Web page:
In the increasingly regimented parlance of modern film criticism, Bad Neighbours might be described as a post-gross-out, frat house shock comedy. Lowering your expectations to accept casual bawdiness and a careless disregard for the consequences of ones actions will certainly help you enjoy this film. There are plenty of laughs to be had, but most of them are guilty ones. While great comedy is about subtlety, timing and emotional response, Bad Neighhbours is not, relying instead on the current penchant for shock, awe and improv. The film's problems are clear to see. Seth Rogen and Rose Byrne's new parents are not as sympathetic as they could be, and the conflict seems to go from an amiable 2 or 3 to all out war 11 very quickly. This is probably just about dealable-with, but seeing the joins in the improv sail past as some gags outstay their welcome is unnecessary. Zac Efron probably emerges with the most credit, eschewing his heart-throb image to get his hands (and mouth) dirty as the frat king, ably supported by Dave Franco, and there are some other familiar faces to spot, including an underused Lisa Kudrow and Christopher Mintz-Plasse, who also has little to do. That Bad Neighbours does not pull its punches is a good thing, and there is sufficient to like and to laugh at (guiltily or otherwise) that shortcomings can be forgiven, especially after a glass of wine (or a keg). Watch out for a blink-and-miss-it cameo from Andy Samberg of Brooklyn Nine-Nine and SNL fame, although fans of Officer Peralta might be left wishing for more of the excellent cop comedy instead of the Bad Neighbours' schlock.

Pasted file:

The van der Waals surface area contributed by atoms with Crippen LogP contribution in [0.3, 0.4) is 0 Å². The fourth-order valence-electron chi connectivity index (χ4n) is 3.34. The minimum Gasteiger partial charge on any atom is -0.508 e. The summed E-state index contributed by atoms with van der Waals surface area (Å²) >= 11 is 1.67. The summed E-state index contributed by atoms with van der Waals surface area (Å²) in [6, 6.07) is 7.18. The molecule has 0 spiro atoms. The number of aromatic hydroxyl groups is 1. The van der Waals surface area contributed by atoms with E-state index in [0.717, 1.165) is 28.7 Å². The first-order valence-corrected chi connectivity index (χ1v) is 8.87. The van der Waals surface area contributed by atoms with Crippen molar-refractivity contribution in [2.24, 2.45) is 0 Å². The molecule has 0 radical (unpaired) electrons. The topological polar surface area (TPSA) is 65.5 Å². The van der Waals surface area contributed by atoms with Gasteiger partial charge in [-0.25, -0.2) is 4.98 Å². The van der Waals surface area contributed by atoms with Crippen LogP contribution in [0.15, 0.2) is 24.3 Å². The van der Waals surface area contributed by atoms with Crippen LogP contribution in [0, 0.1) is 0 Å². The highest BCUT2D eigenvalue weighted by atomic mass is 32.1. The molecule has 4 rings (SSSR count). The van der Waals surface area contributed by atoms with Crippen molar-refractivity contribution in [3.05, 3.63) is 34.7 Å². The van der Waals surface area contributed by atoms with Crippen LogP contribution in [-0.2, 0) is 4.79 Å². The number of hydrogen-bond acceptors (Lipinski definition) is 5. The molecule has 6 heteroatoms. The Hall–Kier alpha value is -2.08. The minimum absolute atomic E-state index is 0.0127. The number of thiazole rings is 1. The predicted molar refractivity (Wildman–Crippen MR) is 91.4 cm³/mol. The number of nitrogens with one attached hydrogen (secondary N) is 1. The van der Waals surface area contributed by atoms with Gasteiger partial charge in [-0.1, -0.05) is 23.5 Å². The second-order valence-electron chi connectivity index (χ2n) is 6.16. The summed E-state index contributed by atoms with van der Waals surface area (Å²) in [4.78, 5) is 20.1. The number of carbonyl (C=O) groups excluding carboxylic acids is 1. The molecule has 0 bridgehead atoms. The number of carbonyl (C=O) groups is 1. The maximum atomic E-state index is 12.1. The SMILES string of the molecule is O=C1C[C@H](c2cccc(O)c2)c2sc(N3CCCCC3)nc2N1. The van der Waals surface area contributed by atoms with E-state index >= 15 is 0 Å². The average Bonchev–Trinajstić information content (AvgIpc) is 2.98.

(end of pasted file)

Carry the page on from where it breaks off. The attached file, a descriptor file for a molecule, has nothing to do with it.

...to my blog, a scatterbrained journey from one random thought to the next. I make no apologies for this, it's the way we are. Why blog? It seems a bit egotistical at first thought, however I suppose it is, like anything else, about communicating with people, opinions, ideas, suggestions, mostly on the usual areas of creativity (music, film, photography, writing). Hackneyed? No, because these are the ways that we express ourselves, whether the language is ours or someone else's.